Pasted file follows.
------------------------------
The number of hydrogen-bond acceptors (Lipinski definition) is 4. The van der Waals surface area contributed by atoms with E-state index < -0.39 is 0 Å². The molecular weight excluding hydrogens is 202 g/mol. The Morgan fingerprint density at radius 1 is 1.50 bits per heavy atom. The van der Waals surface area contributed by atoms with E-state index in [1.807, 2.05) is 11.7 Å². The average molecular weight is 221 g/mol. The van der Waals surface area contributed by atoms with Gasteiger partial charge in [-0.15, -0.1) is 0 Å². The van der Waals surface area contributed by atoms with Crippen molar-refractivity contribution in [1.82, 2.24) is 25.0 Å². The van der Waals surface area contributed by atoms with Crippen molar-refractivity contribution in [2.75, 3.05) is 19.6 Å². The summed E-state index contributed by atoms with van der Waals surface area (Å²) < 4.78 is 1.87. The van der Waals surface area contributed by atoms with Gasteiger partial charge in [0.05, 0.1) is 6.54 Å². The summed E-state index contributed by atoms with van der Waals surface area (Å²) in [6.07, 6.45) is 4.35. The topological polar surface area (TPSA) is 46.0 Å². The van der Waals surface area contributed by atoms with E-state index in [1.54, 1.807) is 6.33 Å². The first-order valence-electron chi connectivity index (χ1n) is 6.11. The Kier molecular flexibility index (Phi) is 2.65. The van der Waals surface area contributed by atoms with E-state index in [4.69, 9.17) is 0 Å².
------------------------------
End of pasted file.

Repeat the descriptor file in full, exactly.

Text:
The number of hydrogen-bond acceptors (Lipinski definition) is 4. The van der Waals surface area contributed by atoms with E-state index < -0.39 is 0 Å². The molecular weight excluding hydrogens is 202 g/mol. The Morgan fingerprint density at radius 1 is 1.50 bits per heavy atom. The van der Waals surface area contributed by atoms with E-state index in [1.807, 2.05) is 11.7 Å². The average molecular weight is 221 g/mol. The van der Waals surface area contributed by atoms with Gasteiger partial charge in [-0.15, -0.1) is 0 Å². The van der Waals surface area contributed by atoms with Crippen molar-refractivity contribution in [1.82, 2.24) is 25.0 Å². The van der Waals surface area contributed by atoms with Crippen molar-refractivity contribution in [2.75, 3.05) is 19.6 Å². The summed E-state index contributed by atoms with van der Waals surface area (Å²) < 4.78 is 1.87. The van der Waals surface area contributed by atoms with Gasteiger partial charge in [0.05, 0.1) is 6.54 Å². The summed E-state index contributed by atoms with van der Waals surface area (Å²) in [6.07, 6.45) is 4.35. The topological polar surface area (TPSA) is 46.0 Å². The van der Waals surface area contributed by atoms with E-state index in [1.54, 1.807) is 6.33 Å². The first-order valence-electron chi connectivity index (χ1n) is 6.11. The Kier molecular flexibility index (Phi) is 2.65. The van der Waals surface area contributed by atoms with E-state index in [4.69, 9.17) is 0 Å².